Bernie Sanders had some chest pain Tuesday and, after a medical evaluation, underwent surgery to place stents in his heart:

“Sen. Sanders is conversing and in good spirits. He will be resting up over the next few days,” senior adviser Jeff Weaver said in a statement Wednesday. “We are canceling his events and appearances until further notice, and we will continue to provide appropriate updates.”

The Vermont lawmaker has kept up a relentless campaign schedule, particularly during the summer months, and often makes three or four stops a day in different regions. He was scheduled to attend a gun policy forum in Nevada on Wednesday, and then make seven appearances in California on Thursday and Friday.

At 78, Sanders is the oldest candidate in the Democratic field.

The big question is whether this unexpected break in his schedule hurts Sanders’ campaign going forward. Democratic strategist Jim Manley tells the AP, “Given his recent stalls in the polls, the timing is pretty bad here.” Maybe. I guess it’s possible this could be the moment the wind goes out of his sails and Elizabeth Warren, who seems to have lots of energy, really leaves him far behind in the polls.

But there could also be an upside to going away for a few days and returning in dramatic fashion. Over the years there have been various articles about the fact that Sanders, unlike most politicians, doesn’t like to talk about himself. He runs on policy rather than his own biography. But his campaign staff were hoping that would change a bit this time out:

As Sanders embarks on the early stages of his second presidential run, his aides and advisers are trying to figure out how best to balance the candidate’s often obsessive focus on his legislative agenda with a type of personal, inclusive touch that could potentially win over more Democratic voters. That tension has been manifested in everything from the composition of Sanders’ team to the degree to which he is willing to emphasize his own biography…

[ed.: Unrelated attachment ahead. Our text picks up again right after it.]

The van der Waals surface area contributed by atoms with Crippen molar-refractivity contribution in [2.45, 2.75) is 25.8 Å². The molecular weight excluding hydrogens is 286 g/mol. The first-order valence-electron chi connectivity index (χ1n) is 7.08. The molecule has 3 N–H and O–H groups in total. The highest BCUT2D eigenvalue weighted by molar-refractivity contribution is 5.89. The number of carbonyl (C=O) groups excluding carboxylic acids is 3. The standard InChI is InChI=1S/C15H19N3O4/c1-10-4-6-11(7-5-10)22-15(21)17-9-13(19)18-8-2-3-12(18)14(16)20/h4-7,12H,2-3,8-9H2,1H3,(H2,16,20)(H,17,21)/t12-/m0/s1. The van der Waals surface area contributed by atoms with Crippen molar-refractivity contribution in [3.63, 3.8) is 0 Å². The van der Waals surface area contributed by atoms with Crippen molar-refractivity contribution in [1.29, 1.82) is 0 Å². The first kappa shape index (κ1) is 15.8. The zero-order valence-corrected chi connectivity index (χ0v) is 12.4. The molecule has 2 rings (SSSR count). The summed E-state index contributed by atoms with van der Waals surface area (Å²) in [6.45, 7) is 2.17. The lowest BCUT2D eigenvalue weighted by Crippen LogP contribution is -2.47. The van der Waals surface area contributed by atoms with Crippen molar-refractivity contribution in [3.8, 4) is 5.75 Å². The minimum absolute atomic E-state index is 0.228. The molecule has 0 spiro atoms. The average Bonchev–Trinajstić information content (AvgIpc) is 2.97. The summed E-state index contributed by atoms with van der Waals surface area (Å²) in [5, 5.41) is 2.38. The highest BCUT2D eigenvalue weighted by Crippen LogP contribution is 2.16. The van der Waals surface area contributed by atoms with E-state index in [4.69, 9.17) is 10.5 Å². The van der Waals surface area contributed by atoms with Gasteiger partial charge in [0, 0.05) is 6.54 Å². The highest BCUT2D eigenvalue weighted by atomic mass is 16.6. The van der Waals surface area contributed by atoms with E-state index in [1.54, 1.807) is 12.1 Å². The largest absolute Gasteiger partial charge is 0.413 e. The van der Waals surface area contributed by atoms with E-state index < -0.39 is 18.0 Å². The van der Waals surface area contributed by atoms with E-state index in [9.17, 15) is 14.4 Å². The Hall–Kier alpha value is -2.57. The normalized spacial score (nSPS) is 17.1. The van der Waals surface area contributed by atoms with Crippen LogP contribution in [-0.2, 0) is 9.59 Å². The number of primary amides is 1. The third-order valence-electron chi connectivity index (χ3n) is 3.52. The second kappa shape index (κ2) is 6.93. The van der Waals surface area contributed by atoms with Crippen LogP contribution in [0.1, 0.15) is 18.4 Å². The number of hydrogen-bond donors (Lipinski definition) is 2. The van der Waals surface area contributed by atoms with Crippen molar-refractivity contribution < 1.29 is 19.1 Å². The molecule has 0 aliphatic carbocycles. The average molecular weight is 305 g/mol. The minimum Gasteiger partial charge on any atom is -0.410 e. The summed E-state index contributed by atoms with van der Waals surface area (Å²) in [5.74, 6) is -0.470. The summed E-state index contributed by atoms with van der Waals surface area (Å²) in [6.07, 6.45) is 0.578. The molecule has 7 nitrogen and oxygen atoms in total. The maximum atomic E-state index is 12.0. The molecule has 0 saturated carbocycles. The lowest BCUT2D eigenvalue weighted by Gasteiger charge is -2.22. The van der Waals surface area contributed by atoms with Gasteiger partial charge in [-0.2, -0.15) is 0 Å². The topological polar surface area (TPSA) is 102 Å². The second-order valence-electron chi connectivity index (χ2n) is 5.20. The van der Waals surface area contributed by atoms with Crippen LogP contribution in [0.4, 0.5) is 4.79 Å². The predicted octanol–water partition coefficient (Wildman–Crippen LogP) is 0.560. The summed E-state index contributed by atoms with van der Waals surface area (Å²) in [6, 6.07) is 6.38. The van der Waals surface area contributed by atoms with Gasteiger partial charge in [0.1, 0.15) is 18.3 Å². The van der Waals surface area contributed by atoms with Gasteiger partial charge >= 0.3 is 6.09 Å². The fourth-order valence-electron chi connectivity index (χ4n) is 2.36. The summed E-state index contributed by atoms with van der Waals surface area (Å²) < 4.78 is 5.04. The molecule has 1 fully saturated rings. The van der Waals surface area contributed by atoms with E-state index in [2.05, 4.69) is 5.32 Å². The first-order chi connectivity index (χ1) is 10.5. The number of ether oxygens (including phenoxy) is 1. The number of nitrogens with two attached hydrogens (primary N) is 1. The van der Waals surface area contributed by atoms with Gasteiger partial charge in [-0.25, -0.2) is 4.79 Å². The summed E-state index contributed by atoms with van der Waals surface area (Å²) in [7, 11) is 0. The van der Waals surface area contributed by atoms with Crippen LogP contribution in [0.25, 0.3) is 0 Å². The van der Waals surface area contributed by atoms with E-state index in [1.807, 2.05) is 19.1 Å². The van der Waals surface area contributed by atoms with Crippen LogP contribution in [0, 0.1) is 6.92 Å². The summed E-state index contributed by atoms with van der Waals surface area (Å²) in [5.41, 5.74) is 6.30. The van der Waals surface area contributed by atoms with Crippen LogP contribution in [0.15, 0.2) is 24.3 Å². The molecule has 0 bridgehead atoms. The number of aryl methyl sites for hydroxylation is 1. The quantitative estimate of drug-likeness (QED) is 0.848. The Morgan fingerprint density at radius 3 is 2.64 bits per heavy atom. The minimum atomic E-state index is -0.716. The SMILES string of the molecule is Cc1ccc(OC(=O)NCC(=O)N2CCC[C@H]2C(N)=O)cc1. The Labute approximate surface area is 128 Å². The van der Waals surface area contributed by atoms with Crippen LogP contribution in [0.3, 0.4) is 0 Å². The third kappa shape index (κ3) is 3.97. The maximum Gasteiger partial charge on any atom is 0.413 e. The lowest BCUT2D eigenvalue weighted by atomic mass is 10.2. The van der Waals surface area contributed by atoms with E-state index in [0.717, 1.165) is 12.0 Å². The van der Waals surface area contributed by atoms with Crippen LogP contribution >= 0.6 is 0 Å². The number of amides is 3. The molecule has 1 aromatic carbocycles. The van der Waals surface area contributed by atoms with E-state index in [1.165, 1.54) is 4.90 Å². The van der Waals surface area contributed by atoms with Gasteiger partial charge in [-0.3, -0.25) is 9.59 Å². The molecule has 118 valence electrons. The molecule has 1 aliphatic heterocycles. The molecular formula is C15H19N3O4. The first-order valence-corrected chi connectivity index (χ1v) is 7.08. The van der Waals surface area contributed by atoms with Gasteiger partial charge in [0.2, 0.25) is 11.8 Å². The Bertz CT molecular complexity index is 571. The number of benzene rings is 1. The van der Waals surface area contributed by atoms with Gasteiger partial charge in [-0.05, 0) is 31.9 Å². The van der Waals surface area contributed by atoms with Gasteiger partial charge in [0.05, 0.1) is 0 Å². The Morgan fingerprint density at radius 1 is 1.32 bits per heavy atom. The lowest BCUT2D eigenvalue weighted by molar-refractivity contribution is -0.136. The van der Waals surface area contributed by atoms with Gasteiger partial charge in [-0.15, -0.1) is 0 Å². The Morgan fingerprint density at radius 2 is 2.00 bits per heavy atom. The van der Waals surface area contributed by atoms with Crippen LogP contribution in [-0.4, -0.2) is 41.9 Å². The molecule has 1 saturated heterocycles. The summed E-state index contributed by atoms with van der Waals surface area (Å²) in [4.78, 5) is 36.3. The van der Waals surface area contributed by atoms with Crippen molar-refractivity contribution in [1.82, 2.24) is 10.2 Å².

“He’s trying to find his voice on this because honestly he hasn’t really had a voice of sharing [a] first-person narrative about him. It’s just literally not the way he operates,” Shakir told The Daily Beast, noting that as of Friday morning they were still going back and forth about some of the contents of the upcoming speeches.

My guess is that Sanders still won’t want to talk much about his heart when he returns to the trail. He’ll play it off with a little humor and try to get back to talking policy. But whether he talks about it or not, the heart procedure humanizes him a bit. It’ll remind people he’s more than a litany of far-left proposals America can’t possibly afford. Maybe that will actually generate a warm feeling that his usual stump speech does not.

Already, Sanders is getting lots of well-wishes from his friends and political rivals on Twitter:

AOC is sending “love and solidarity,” which is basically thoughts and prayers for socialists.

A few rival candidates did mention prayers:

Finally, here’s Hillary and Chelsea Clinton reacting on the View:

I’m just scratching the surface here. There are lots of reporters and regular people wishing Bernie well today. We’ll have to wait and see how it goes but I definitely wouldn’t assume he’s going to fall out of the race because of this interruption to his schedule.